Characters in Shyamalan’s films are always bestowed with gifts. Some have supernatural abilities, like Cole’s ability to see ghosts, David’s invulnerability, Aang’s avatar powers, and everyone’s latent skills in The Lady in the Water. Others have more everyday ones, like Malcolm’s talent for helping children, Graham’s ability to spiritually comfort people, Lucius courage and Ivy’s empowerment, or Elliot’s natural knowledge of science. Now, while Shyamalan’s films are linked by characters with gifts, they’re more importantly linked by the fact that no one is using them properly as their stories begin and must discover how they should be using them. Which brings us to this particular motif’s sibling….
The Discovery of Purpose
“The scariest thing is to not know your place in the world” (Unbreakable)
“I just needed to do a couple of things. I needed to help someone” (The Sixth Sense)
The people that populate Shyamalan’s movies always start out lost. Something isn’t right. They’re in existential crisis. They don’t know who they are, and what they’re supposed to be doing. And as Shyamalan believes – and expresses through Story – “all beings have a purpose … this world is about finding your purpose.” These characters all discover their purpose through their gifts – more specifically, how to use their gifts properly. Because to Shyamalan there is only one proper way to use them: contribute to the greater good by helping others. In his films purpose is not just found as characters learn to accept their respective gifts, but by accepting that they are to be used to improve the lives of those around them. It’s why David no longer feels sadness once he’s accept his hero role or why Cole’s life improves when he starts to help the ghosts he once feared.
The Failing Father
“I’m so sorry I couldn’t protect you. I should have been there” (The Lady in the Water)
Every parent worries on some level about failing their children. If the films of Shyamalan – father of three daughters – are any indication, he’s no exception. In each of his movies there is a father (or father-figure) who is imperfect. They either feel they have failed (Cleveland, Malcolm), are failing (David), or are told they’re failing (Graham). They can be distant, struggling, wrapped up in their own personal feelings. But by the end of their respective films, in their respective ways, they all redeem themselves or reconcile with the children they let down.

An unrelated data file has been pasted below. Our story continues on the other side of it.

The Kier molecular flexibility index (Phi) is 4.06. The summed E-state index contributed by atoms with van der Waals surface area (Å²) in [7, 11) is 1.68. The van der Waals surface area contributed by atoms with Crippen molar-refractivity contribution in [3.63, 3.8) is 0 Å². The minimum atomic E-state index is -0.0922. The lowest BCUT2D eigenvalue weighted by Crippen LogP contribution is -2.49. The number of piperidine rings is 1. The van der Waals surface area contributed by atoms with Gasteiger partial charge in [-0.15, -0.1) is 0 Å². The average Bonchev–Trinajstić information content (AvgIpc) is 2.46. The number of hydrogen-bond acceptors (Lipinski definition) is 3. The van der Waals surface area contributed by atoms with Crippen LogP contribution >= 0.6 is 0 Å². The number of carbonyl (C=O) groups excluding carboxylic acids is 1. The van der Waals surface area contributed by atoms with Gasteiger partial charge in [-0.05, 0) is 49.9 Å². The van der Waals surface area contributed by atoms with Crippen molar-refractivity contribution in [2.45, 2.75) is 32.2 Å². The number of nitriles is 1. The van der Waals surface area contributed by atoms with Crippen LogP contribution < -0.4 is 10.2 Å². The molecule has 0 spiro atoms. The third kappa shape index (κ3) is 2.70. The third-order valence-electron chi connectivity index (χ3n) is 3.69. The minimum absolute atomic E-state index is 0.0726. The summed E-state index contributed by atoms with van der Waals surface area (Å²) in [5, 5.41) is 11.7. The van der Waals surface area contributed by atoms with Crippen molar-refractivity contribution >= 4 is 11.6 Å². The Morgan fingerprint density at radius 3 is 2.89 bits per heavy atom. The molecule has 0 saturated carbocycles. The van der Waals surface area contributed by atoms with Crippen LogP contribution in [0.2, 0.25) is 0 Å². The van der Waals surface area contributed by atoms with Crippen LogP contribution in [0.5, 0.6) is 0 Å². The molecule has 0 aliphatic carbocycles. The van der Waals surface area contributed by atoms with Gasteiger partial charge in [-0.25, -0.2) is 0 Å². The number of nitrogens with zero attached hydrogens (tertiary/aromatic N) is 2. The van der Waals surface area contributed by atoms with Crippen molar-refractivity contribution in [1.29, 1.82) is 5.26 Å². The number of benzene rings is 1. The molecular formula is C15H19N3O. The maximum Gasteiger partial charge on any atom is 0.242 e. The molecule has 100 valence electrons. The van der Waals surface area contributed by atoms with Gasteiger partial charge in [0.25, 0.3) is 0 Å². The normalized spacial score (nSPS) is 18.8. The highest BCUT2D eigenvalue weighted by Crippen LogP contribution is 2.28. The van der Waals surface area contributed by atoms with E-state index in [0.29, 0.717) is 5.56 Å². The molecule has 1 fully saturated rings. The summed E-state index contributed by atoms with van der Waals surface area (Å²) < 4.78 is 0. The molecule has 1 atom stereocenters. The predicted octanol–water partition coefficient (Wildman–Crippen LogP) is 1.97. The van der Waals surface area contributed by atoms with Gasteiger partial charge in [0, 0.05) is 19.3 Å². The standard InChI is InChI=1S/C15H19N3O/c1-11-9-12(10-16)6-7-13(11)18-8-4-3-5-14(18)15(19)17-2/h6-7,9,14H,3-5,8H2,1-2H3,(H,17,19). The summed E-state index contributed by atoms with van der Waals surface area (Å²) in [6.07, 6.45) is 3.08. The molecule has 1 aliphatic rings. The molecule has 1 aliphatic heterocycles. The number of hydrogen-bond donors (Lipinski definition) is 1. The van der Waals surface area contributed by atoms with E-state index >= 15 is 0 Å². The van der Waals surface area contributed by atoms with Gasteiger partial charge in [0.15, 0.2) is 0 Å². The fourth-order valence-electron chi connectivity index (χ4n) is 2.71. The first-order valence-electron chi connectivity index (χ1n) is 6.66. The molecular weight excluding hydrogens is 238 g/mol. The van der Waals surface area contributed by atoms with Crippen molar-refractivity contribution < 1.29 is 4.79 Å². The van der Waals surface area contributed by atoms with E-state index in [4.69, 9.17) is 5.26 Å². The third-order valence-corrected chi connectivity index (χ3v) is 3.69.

The Dangerous World
“The world of man became violent” (The Lady in the Water)
M. Night Shyamalan’s worlds are dangerous places. Beyond the artificial high-stakes of alien invasions, creatures in the woods, malevolent ghosts, monkey monsters and killer plants, his worlds are places where normal existence is punctuated with every day evil and violence. If you pique your ears and eyes, newspapers and broadcasts in his films are always talking about murder and war. Characters are always brushing up (literally, in the case of David in Unbreakable) against the day-to-day violence that hovers always just nearby. In his films, Shyamalan reflects a deep cynicism about the state of our real world and the violence that has creeped into its everyday fabric. He continually makes his worlds dangerous is because he believes ours is too.
The Second Chance
“I feel like I’m being given a second chance, and I don’t want it to slip away” (The Sixth Sense)
If there is any kind of umbrella motif one could use to house the others, it’s this one. Shyamalan’s films strongly believe that any obstacle on an individual level can be overcome if given another chance. If a life is destroyed by failure, the death of a loved one, the fissure of the family unit, or a loss of purpose, there’s always a chance to recover. No fate is sealed, irreversible or irredeemable. Given M. Night Shyamalan’s fall from cinematic grace, that notion may be one that he needs to believe in more than his characters.
What are your thoughts on the thematic preoccupations of M. Night Shyamalan?